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  14. I go back and forth with myself on the idea that there is a choice leading to deciphering what we leave behind; being of meaning or simply for our enjoyment, I believe that it is merely up to the beholder. In the case of the caves and the images that clothe their walls, during the time of their “artists’” lifetime, I feel as if they were made with intentions of being used for themselves. However, I think those intentions lent themselves to many purposes; whether they be to make a visual representation of a beast to tell a story or for unpretentious delight, etc. Now, centuries later we are more interested in placing concrete meaning behind all things we encounter, with that, we feel the need to say that our ancestors left these things behind for us— only can’t we say that they didn’t know they would have to leave anything for “us” just as easily as we say that they did?

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  15. The cave paintings/images left behind by our ancestors are thought provoking to say the least. It’s so intriguing in the way that we can never actually know what they meant to say, because we cannot go back in time and ask them ourselves. The cave images are a testament to our ned to communicate, and convey ideas, a trait of civilization that separates us from animals. I agree with ms. Cepeda’s thoughts, it’s a perceptive observation on the way we identify with those who came before us.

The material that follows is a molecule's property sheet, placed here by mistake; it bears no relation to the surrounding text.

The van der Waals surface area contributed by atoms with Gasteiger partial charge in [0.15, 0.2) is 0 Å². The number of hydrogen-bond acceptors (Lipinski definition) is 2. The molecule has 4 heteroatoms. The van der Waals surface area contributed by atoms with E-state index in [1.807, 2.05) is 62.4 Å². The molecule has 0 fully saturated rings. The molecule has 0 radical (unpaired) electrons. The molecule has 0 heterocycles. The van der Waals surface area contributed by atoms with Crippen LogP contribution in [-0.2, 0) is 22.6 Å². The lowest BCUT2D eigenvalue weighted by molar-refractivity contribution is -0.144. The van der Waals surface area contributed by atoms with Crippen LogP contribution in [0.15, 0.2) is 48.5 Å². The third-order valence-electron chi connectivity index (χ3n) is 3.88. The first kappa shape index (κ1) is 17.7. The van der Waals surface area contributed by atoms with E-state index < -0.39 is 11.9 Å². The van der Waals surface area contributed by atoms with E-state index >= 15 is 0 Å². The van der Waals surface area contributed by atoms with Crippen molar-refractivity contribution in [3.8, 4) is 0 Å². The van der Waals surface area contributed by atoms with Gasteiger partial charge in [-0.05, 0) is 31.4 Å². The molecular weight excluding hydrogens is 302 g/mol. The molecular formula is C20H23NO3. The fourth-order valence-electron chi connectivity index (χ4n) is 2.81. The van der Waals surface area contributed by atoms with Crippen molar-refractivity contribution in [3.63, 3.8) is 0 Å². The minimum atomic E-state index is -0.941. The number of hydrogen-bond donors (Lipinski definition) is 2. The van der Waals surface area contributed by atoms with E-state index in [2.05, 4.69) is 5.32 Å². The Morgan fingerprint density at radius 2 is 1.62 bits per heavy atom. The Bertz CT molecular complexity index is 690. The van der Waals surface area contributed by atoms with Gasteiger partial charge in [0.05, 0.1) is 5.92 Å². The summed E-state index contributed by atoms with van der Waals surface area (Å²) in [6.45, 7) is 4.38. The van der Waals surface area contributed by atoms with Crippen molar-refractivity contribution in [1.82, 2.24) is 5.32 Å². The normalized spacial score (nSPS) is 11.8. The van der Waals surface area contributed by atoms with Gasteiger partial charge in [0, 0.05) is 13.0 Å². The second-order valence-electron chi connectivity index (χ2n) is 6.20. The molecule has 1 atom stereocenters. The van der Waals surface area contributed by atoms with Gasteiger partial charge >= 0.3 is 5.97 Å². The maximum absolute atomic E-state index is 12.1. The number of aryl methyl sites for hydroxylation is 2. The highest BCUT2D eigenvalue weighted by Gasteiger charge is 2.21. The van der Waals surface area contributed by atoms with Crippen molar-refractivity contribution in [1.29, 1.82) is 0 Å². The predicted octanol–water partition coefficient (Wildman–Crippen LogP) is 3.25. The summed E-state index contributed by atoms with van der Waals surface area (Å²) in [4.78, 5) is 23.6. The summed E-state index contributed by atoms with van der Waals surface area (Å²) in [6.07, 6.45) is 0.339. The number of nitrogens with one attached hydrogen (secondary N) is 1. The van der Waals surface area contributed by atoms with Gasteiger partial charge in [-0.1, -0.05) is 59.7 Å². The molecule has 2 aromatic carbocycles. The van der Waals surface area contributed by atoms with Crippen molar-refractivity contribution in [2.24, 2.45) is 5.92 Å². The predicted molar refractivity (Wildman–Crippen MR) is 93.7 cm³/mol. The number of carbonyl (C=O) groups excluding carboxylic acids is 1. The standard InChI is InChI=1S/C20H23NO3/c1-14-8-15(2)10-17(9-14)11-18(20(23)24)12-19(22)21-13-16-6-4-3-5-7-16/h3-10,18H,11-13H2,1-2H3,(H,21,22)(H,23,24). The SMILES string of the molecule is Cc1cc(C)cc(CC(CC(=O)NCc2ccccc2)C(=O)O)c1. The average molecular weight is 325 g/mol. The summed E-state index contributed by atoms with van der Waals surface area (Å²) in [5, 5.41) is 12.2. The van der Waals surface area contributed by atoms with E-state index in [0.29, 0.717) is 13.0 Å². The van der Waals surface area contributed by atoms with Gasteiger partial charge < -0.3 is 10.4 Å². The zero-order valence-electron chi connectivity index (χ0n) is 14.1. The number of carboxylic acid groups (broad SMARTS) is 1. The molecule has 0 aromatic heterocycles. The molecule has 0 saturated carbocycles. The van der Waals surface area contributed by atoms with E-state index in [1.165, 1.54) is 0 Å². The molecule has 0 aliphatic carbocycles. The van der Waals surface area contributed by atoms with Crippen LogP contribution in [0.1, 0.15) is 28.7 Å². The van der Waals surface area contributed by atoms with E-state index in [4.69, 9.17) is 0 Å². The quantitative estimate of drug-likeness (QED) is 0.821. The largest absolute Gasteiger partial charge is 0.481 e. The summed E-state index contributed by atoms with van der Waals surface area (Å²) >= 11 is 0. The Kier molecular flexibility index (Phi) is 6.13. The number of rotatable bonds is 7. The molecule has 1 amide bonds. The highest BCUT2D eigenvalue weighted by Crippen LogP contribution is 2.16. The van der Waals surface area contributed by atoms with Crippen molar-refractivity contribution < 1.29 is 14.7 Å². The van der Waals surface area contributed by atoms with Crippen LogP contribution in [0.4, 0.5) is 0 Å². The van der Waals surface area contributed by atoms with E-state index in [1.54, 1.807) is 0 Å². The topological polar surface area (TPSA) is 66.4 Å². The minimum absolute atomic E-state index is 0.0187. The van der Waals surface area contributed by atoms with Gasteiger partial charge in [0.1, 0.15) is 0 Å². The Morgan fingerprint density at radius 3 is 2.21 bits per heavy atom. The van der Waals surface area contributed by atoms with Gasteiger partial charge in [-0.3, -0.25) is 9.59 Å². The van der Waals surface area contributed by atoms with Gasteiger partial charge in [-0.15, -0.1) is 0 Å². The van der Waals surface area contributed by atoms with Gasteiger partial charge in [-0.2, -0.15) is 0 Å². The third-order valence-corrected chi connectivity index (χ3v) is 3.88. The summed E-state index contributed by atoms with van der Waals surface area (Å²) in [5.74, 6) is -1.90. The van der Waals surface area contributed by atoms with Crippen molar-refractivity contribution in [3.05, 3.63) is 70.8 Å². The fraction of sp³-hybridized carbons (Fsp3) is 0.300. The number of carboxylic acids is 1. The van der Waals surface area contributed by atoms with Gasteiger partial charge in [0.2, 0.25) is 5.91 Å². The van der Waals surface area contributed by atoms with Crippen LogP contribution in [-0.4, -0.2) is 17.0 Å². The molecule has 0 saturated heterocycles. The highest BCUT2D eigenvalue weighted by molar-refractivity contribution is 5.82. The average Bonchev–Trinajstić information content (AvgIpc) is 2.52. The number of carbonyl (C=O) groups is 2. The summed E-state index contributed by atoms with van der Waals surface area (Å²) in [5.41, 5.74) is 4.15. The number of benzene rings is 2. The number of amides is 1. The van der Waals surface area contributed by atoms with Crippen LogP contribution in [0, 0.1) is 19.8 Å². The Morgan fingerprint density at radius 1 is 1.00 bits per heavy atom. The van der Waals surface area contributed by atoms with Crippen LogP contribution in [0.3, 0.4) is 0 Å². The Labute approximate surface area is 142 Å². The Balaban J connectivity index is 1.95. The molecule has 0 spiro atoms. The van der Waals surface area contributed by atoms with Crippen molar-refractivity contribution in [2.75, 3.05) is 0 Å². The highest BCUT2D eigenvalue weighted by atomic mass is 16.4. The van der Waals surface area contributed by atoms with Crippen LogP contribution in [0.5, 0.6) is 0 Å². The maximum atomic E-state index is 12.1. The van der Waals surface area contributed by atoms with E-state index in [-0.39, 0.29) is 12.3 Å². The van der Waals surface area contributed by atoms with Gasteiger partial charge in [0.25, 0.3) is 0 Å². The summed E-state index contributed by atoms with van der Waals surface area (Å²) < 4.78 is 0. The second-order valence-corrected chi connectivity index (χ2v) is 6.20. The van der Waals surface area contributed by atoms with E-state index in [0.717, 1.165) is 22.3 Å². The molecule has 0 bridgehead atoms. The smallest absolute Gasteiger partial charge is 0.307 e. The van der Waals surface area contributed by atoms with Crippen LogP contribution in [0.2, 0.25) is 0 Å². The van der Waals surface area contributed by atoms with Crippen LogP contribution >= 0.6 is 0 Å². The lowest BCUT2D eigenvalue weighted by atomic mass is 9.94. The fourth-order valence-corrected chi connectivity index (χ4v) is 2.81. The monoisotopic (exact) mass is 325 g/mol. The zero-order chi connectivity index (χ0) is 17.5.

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  16. looking back at the use for art pre- skilled time frame to me they always seem like they are the stories that we use to motivate our young similar to that of Mother Goose rhymes and Grim fairytails. These images could be a story about a great hunt and how to be successful or just a story about bison and migration patterns.

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  17. My initial thoughts when is seeing the cave paintings is that it is amazing they have survived this long, thousands of years after they were made. It is interesting seeing what our ancestors were doing at the time of the cave paintings, and what they are telling us. This resonates with us because we as humans are always wanting to tell how our lives are going, what our thoughts are and what we want to accomplish. While in modern times we might not do cave paintings, we do however have street and graffiti art. Whether or not this art will survive is another matter but if it does, it would very interesting see how our descendants interpret this art.

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  18. I personally love the cave images that our ancestors made. I think that it shows that we were always in need of a creative outlet. Maybe not, no one know why they drew on the walls. In my opinion, it’s to tell a story. I think art in itself tells a story. I love looking at the cave drawings and he building upon one another. I love Chauvet’s cave. I want to be able to visit them so that I can look at them and take my own interpretation. It just looks amazing what our ancestors could do. I do agree with Ms. Cepeda’s thoughts because I feel like our ancestors left a story for us to follow. They left their story behind for us to see. It may not be so clear but we can feel a little closer to our ancestors. We can see that maybe the differences are not as major. It lets us see that people lived and created back then. It sparks more wonder into what were we really like before.